On Monday, Jan. 22, Baltimore Mayor Brandon Scott signed CB 23-0195 (the Inclusionary Housing for Baltimore City Bill) and CB 23-0369 (the Baltimore High-Performance Inclusionary Tax Credit Bill), which were both passed by the City Council in December. The legislation will increase affordable housing opportunities for residents of the city.
Both bills were supported by the Inclusionary Housing Coalition (IHC) of Baltimore, a nonpartisan group of 17 local organizations that have worked together to improve pre-existing city law and promote fair, affordable housing for all. A full list of coalition members can be found below.
The Inclusionary Housing for Baltimore City Bill requires any development with 20 or more units that is receiving or plans to apply for a major public subsidy to reserve up to 15% of its units for households earning below the Baltimore area median income.
The High-Performance Inclusionary Tax Credit Bill will offer a credit equal to the difference between the market-rate rent and the rent collected from the inclusionary units. Developers would apply for the credit each year.
“My entire time working on behalf of the City of Baltimore, it has been clear to me how critical the creation of inclusionary housing is for our residents,” said Mayor Brandon M. Scott. “As a city, we have a moral imperative to provide safe, affordable housing in all parts of our city. Access to housing is so often the difference between a family’s ability to have security and success or for them to face the most dire impacts that historic disinvestment can have on our communities. Bolstering our inclusionary housing system to aid in this effort is simply the right thing to do. I want to thank all of the advocates, including our partners who championed this on the Council for their dedication to this cause and tireless efforts to ensure Baltimore reinstated and improved our inclusionary housing policy.”
“This inclusionary housing package is not only historic, it will also be effective,” said bill sponsor and City Councilmember Odette Ramos. “For too long, Baltimore claimed to have an inclusionary housing bill, when in reality, it had so many loopholes that only 34 units were produced over the last 15 years. With these two bills, we will truly have mixed income communities by creating affordable units where currently there are none. This is a significant step in eliminating the impact of our racist housing policies that were established in the very same chamber where we passed these bills. I want to thank Council President Mosby, Mayor Scott, the Administration, my colleagues, developers and all of the advocates for your tireless partnership to get an effective package that will produce inclusionary units. It was not easy, and it will work.”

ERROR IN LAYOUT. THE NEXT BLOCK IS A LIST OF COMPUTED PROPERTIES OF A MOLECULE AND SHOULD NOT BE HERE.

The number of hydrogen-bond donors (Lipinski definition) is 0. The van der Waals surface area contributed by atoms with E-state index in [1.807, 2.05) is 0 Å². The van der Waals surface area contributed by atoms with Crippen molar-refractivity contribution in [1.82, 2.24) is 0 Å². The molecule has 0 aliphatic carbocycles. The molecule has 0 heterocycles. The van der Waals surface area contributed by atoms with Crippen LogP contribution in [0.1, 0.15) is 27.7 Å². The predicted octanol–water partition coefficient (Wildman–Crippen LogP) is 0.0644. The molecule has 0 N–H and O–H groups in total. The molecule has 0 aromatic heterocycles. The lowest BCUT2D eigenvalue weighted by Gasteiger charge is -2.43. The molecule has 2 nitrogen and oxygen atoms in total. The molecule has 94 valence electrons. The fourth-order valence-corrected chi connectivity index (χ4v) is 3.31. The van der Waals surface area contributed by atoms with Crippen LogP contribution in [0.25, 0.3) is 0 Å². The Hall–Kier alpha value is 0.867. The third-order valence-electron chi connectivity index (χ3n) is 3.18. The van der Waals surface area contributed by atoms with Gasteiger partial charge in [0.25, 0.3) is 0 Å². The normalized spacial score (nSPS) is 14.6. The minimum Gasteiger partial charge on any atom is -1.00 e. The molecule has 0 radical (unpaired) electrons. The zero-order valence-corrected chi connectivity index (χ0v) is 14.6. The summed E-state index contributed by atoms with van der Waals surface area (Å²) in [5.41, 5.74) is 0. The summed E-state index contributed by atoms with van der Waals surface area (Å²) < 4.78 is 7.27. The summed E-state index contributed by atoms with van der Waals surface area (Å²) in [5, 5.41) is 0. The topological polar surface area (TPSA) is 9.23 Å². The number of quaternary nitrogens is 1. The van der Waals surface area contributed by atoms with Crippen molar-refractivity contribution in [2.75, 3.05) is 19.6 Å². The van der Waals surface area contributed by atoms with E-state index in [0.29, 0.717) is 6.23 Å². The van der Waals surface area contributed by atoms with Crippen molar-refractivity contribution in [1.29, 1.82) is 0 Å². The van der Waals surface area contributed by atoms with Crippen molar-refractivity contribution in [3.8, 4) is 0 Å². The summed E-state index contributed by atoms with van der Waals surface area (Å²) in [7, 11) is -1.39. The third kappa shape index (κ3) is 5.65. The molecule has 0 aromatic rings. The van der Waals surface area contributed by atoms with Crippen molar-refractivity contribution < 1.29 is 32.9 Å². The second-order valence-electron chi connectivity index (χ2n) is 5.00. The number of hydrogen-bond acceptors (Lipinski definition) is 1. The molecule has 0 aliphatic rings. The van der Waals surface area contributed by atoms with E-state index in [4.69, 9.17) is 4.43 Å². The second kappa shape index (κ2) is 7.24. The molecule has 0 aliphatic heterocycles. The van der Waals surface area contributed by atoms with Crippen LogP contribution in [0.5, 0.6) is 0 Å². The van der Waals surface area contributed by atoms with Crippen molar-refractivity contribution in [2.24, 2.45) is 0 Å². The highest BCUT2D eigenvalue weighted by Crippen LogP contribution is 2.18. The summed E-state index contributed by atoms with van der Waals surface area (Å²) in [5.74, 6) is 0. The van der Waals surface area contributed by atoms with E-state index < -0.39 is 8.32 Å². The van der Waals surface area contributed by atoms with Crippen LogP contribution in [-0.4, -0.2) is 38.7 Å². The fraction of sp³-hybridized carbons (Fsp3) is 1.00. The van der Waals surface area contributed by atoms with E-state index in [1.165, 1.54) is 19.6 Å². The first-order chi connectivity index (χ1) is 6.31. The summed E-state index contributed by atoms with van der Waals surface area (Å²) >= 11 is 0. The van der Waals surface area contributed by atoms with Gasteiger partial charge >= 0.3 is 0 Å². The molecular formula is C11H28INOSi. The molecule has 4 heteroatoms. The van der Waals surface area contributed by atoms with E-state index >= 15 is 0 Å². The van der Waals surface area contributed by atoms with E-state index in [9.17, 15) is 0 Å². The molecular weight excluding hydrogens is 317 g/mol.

“Today, Baltimore City is making a historic step forward in its efforts to address exclusionary policies of the past with the passage of the Inclusionary Housing Law and the Inclusionary Housing Tax Credit Bills.,” said Char McCready, a leader of Baltimore’s Inclusionary Housing Coalition and Maryland Inclusive Housing (MIH) Director of Housing. “This legislation ends a development policy that subsidizes segregation and separate-and-unequal development. Many members of the Inclusionary Housing Coalition have pushed for this outcome for over 17 years. I want to thank Mayor Scott, Council President Nick Mosby, Councilwoman Ramos and all city leadership for their work to make this happen. We are looking forward to working with Mayor Scott, his administration and community stakeholders to ensure the law is effective and produces affordable rental units citywide. This is a historic win for the people who live and work in Baltimore City.”
Inclusionary Housing Coalition (IHC) of Baltimore is a nonpartisan group of 17 local organizations that have worked together to improve pre-existing city law and promote fair, affordable housing for all. Those organizations include 1199 SEIU United Healthcare Workers East, the Baltimore Ethical Society, Baltimore Renters Solidarity Coalition, Baltimore Renters United, Beyond the Boundaries, BRIDGE Maryland, GEDCO Baltimore, Baltimore Historical Sharp Leadenhall, Community Development Network of Maryland, Job Opportunity Task Force, League of Women Voters Baltimore City, Marian House, Maryland Center on Economic Policy, Maryland Inclusive Housing (MIH), NAACP of Baltimore City, North East Housing Initiative (NEHI), Poppleton, Public Justice Center. Southwest Partnership.